Wednesday, May 15, 2013
It all started as an accident.
An accident that somehow became an opportunity I’d been quietly hoping for.
Let me explain:
Weekends often find me making a quick visit to gypsymama.com, home of Five Minute Fridays and brainchild of Lisa-Jo Baker. I simply love her weekly invitation to creativity, and I so admire her willingness to create a place for women to be heard and to encourage each another in our writing. If you scroll through my blog, you’ll notice that more than a handful of posts have been inspired by her amazing one-word topics.
On this particular December morning, I went to the site, read the prompt, set the timer, and began typing. Nothing particularly new.
But when the 5 minutes were up, I realized I’d put words to some fears I didn’t even know had been lurking in my mind.
[Sidebar: During graduate school, my thesis director had the irritating habit of “encouraging” me with this mantra: “Writing is an act of discovery.” Well, I have to admit it. He was right. The act of writing often works to illuminate the shadowiest fringes of my mind or the remotest corners of my soul. Putting words on paper can give a long-awaited voice to ideas, hopes, worries, and dreams I wasn’t even aware of. One friend even equates writing with prayer, which I find to be true sometimes. More on that later.}
Now, back to the accident.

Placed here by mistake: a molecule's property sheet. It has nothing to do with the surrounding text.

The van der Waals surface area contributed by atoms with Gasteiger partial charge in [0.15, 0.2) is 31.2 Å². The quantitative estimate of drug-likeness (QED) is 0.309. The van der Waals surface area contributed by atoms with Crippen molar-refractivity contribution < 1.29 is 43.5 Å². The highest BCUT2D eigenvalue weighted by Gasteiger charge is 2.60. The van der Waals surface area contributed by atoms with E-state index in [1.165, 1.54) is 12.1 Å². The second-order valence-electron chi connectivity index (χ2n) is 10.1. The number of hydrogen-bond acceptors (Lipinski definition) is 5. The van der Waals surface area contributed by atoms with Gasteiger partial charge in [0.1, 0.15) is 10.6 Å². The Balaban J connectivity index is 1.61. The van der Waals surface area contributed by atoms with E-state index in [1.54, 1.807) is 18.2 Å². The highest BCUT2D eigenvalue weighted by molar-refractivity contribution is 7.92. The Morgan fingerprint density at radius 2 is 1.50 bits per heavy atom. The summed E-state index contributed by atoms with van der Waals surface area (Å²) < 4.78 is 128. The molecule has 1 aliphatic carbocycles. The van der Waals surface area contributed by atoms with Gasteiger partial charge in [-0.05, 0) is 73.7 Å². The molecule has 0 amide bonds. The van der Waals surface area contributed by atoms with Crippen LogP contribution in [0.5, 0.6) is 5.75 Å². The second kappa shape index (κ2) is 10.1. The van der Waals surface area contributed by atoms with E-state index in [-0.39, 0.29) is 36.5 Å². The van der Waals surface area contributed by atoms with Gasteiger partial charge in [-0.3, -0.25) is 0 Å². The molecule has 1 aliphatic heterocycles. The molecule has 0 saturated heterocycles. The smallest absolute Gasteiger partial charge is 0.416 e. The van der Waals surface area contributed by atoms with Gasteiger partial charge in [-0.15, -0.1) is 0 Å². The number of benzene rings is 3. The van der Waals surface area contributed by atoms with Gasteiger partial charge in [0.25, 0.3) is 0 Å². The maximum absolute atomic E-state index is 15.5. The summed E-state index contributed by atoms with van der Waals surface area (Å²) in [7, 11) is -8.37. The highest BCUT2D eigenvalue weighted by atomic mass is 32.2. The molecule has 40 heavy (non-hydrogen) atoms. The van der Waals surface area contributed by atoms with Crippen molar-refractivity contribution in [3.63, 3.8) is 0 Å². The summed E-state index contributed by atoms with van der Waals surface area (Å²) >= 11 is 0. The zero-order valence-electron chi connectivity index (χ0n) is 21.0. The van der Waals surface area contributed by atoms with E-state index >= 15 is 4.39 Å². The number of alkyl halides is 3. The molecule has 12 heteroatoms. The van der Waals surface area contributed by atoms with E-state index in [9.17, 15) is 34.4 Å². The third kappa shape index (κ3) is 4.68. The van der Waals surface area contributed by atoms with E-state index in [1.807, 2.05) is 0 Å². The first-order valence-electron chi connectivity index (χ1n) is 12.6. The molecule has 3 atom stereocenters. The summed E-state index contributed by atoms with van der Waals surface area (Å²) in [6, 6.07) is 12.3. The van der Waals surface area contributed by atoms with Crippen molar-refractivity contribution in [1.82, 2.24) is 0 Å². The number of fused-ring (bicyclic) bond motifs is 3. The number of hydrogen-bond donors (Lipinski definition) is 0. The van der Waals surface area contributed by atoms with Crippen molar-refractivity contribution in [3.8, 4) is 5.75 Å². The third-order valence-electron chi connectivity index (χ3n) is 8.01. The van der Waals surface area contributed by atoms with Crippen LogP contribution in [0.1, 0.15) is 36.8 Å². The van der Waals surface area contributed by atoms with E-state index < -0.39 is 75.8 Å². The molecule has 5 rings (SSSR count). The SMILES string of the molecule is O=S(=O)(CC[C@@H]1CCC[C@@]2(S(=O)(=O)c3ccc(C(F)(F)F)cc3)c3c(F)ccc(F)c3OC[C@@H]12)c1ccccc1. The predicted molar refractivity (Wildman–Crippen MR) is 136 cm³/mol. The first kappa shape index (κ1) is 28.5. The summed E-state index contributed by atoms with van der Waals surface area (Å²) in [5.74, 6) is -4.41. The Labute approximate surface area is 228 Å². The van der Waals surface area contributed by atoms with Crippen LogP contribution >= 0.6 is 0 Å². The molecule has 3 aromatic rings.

Excited about my little five-minute piece, I decided to link it to the website. Until I realized that my still-glazed early-morning eyes had misunderstood the word “Go” (which is the cue to actually start writing) for that week’s topic, which was “Opportunity.”
“Oh well,” I thought as I saved the document and headed to work.
A few weeks later, I took a nervous breath and sent that same piece to another favorite site—one that offers daily encouragement to women as they walk out their faith in the day-to-day. Appropriately, it’s called (in)courage.com. I hope you’ll visit there soon.
In fact, how about now? Just click here.
Because (lo and behold!) they decided to feature my little “accident” on their site.
I hope you'll make a visit, tell your friends, leave a comment, and (most importantly) celebrate the unexpected, accidental ways God works in our lives.
Wednesday, May 1, 2013
Sometimes the holy ground crumbles right where I’m standing.
Questions come. Answers elude.
Outcomes aren’t what I’d hoped for, prayed for, worked for.
Relationships strain, tempers flare, voices’ volume rises.
Hot tears sear cheeks.
Prayers for peace, for provision, for patience, for presence go unanswered.
Face and heart harden.
The needle rips across the vinyl, stops the soundtrack, does its damage.
Now, soul-deep disappointment settles in like a storm, brooding.
Saturday, April 20, 2013
“How about ‘Holy Ground? Would you play that for us?’”
Larry Landusky was our church’s pianist for the entirety of my growing-up years. I hadn’t heard his music in a few decades, but he just happened to be in town for business, and he just happened to be willing to meet at a friend’s home for an impromptu Thursday evening concert.
“Well, I usually have the hymnal when I do. I’ll try, but I can’t promise it’ll be worth hearing.”
He turned to face the keys, his hands poised only briefly before they found the opening triad, note by note. From there, the music poured from his body, and the sounds embodied the lyrics.
There are God-stories, and there are God-moments.
Being a minister’s child, I can’t even guess at how many services I attended. But the music was always a delight. Sunday after Sunday, choir special after choir special, offertory after offertory, Larry’s hands were the instrument of what I now understand to be the Holy Spirit, and the music they created had been nothing short of a balm for my then-young soul.